I would look for transceivers that will support gigabit on two channels ( one each direction for “full duplex” ) as you may want higher bandwidth for local use. If that’s not workable, then at least 100 Mb/s full duplex should be enough.

you can get direct burial and run it through pvc conduit to provide shovel protection or directly lay it in about 12 inches and cap with concrete tile to do the same. Not sure which would be cheaper : replace the cable or repair by fusion splicing in case of a cut.
 

CaptainSTX

Part of the Furniture
I think we are talking the same language. Can you help spec out the cable and switches on either end? Can I find them on Amazon?

this will work for me. I don’t need anything faster than 100 MB/s since that is what Starlink will max out at. Anyone have a history with this type of solution? I’m looking for advice and spacing out equipment.


I have never used this type of adapters but if you search you will find many options. Above is a link to hardware that supposedly will work to 9,800 feet at very low speeds but at 100 Mbps out to 1,000 feet.

I have seen other options in the past so search including Ethernet over coaxial and if you find a solution that meets your needs see if you can find someone that has used it,
 

Paul_Bravo

New Around Here
Just so we are on the same page
MB=MegaBytes
Mb=Megabits
Is it correct to assume your rates are Mb/sec ?

I would look for transceivers that will support gigabit on two channels ( one each direction for “full duplex” ) as you may want higher bandwidth for local use. If that’s not workable, then at least 100 Mb/s full duplex should be enough.

you can get direct burial and run it through pvc conduit to provide shovel protection or directly lay it in about 12 inches and cap with concrete tile to do the same. Not sure which would be cheaper : replace the cable or repair by fusion splicing in case of a cut.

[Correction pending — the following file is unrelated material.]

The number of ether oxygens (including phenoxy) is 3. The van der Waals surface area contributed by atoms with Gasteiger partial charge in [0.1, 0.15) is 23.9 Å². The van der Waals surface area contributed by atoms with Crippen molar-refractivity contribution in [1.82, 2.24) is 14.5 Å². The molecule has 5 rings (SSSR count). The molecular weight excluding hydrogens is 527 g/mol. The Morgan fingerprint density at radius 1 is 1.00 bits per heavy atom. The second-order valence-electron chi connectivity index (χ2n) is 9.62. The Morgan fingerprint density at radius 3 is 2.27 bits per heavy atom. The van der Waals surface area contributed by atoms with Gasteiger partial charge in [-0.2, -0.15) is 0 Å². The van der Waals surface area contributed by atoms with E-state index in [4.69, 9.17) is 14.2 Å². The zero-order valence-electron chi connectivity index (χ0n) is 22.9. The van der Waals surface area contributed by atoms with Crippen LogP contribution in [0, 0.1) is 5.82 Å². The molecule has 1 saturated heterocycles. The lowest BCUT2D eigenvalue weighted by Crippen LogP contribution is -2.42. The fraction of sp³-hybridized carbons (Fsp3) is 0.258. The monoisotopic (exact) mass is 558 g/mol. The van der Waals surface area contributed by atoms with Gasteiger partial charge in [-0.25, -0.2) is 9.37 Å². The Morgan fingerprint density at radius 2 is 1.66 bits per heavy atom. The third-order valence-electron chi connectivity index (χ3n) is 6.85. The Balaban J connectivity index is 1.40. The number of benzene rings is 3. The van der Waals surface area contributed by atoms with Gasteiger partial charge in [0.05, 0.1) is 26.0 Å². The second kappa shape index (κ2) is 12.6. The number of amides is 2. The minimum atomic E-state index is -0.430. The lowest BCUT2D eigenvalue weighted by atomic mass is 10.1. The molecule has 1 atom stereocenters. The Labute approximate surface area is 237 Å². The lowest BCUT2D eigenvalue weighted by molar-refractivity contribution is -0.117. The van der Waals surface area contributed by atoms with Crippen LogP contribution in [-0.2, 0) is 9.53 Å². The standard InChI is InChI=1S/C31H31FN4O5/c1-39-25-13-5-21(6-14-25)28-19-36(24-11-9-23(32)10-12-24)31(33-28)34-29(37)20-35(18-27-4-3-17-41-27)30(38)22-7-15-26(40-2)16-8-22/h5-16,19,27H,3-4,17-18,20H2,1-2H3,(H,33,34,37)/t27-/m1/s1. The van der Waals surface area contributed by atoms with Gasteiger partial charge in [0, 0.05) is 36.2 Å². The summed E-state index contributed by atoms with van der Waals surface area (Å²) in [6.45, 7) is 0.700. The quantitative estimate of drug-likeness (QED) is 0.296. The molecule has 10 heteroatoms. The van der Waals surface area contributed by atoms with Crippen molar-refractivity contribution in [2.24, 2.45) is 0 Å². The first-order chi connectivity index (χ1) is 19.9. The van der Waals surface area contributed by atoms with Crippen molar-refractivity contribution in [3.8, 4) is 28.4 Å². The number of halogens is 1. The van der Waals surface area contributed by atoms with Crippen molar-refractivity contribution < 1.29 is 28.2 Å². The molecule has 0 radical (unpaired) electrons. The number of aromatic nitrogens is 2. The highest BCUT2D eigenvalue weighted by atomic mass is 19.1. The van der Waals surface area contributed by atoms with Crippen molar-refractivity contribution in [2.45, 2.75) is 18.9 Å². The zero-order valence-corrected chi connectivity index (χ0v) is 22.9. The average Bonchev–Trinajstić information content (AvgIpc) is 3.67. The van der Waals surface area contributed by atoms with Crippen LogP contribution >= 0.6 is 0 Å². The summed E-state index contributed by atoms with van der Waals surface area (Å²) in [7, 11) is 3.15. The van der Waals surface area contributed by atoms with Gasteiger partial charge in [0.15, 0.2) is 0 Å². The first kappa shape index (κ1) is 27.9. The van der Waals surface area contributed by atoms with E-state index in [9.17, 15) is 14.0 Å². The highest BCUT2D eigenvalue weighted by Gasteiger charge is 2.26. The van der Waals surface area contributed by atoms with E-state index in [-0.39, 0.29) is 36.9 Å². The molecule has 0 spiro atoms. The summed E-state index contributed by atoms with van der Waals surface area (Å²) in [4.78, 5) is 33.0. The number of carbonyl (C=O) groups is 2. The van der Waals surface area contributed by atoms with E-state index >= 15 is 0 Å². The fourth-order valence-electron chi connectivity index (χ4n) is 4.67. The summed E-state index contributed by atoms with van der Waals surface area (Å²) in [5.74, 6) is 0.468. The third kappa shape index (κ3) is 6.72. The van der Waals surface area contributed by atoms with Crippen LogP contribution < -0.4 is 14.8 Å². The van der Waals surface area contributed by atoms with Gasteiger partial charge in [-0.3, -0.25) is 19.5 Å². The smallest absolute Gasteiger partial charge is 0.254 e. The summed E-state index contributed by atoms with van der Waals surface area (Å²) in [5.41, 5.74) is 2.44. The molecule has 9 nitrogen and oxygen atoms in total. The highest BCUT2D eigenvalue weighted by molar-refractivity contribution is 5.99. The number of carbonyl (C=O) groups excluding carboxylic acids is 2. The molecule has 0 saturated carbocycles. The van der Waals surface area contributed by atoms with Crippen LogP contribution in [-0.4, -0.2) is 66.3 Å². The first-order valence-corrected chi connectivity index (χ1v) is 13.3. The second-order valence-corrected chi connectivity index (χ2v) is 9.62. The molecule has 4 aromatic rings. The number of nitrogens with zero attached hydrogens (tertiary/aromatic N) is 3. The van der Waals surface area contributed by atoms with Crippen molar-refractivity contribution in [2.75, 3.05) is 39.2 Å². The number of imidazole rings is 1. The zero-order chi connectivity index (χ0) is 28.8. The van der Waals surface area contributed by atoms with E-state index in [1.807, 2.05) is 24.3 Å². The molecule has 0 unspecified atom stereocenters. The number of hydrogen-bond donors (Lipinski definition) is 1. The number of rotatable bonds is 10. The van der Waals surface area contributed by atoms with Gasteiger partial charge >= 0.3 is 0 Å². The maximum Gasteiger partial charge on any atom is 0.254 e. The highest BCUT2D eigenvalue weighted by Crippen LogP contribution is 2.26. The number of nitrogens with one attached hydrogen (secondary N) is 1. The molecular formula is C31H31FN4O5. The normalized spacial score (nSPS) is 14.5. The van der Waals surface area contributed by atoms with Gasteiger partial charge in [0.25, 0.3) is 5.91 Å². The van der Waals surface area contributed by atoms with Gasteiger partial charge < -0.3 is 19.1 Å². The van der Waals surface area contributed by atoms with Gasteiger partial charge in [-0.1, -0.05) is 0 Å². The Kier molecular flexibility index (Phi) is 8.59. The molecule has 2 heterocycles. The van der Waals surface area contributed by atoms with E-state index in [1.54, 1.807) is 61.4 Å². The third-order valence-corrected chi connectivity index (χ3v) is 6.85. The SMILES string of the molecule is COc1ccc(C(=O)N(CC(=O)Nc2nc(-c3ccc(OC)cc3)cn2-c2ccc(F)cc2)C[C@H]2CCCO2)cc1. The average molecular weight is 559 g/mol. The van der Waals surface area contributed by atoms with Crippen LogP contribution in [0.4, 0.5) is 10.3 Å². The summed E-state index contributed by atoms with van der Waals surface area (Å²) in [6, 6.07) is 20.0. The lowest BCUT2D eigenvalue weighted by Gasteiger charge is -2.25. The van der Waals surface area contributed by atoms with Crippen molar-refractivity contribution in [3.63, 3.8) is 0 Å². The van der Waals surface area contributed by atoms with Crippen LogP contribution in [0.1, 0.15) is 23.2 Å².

Yes, mbps.
I will bury it in conduit.

what kind of cable are you recommending?
 

Paul_Bravo

New Around Here

I have never used this type of adapters but if you search you will find many options. Above is a link to hardware that supposedly will work to 9,800 feet at very low speeds but at 100 Mbps out to 1,000 feet.

I have seen other options in the past so search including Ethernet over coaxial and if you find a solution that meets your needs see if you can find someone that has used it,
Thanks! That is exactly why I’m here! To see if anyone has used these things!
 

follower

Senior Member
Last edited:

CaptainSTX

Part of the Furniture
You also have to include the cost of the media. The per foot cost of direct burial coaxial is probably less than fiber and no special expensive tools to terminate.

 

Paul_Bravo

New Around Here
Oh no. That device is too old. These days we don't use that kind of old device anymore. Converter + Firber optic cable + (modules)= much better price.
I recommend this. Much better price, range, performance, lightning safe.
1. modules: no
https://www.amazon.com/dp/B003AVRLZI/?tag=snbforums-20
2. modules: yes
https://www.amazon.com/dp/B003CFATL0/?tag=snbforums-20
Pardon my ignorance…
What do you mean by modules yes/no?